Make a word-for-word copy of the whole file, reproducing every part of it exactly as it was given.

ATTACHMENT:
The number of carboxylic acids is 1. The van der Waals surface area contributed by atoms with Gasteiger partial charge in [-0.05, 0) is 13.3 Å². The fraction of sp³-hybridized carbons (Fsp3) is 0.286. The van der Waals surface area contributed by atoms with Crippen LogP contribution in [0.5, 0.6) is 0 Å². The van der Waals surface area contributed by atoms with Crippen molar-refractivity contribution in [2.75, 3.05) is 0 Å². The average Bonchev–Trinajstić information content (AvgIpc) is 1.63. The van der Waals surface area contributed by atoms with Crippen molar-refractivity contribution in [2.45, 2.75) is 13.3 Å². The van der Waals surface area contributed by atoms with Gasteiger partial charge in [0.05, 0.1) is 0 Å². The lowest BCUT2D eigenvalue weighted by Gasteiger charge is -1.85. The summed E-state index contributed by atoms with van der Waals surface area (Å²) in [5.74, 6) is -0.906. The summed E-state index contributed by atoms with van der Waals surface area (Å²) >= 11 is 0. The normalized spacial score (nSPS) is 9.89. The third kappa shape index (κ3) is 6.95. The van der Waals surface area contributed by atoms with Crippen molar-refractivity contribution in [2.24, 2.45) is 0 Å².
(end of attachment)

The number of carboxylic acids is 1. The van der Waals surface area contributed by atoms with Gasteiger partial charge in [-0.05, 0) is 13.3 Å². The fraction of sp³-hybridized carbons (Fsp3) is 0.286. The van der Waals surface area contributed by atoms with Crippen LogP contribution in [0.5, 0.6) is 0 Å². The van der Waals surface area contributed by atoms with Crippen molar-refractivity contribution in [2.75, 3.05) is 0 Å². The average Bonchev–Trinajstić information content (AvgIpc) is 1.63. The van der Waals surface area contributed by atoms with Crippen molar-refractivity contribution in [2.45, 2.75) is 13.3 Å². The van der Waals surface area contributed by atoms with Gasteiger partial charge in [0.05, 0.1) is 0 Å². The lowest BCUT2D eigenvalue weighted by Gasteiger charge is -1.85. The summed E-state index contributed by atoms with van der Waals surface area (Å²) in [5.74, 6) is -0.906. The summed E-state index contributed by atoms with van der Waals surface area (Å²) >= 11 is 0. The normalized spacial score (nSPS) is 9.89. The third kappa shape index (κ3) is 6.95. The van der Waals surface area contributed by atoms with Crippen molar-refractivity contribution in [2.24, 2.45) is 0 Å².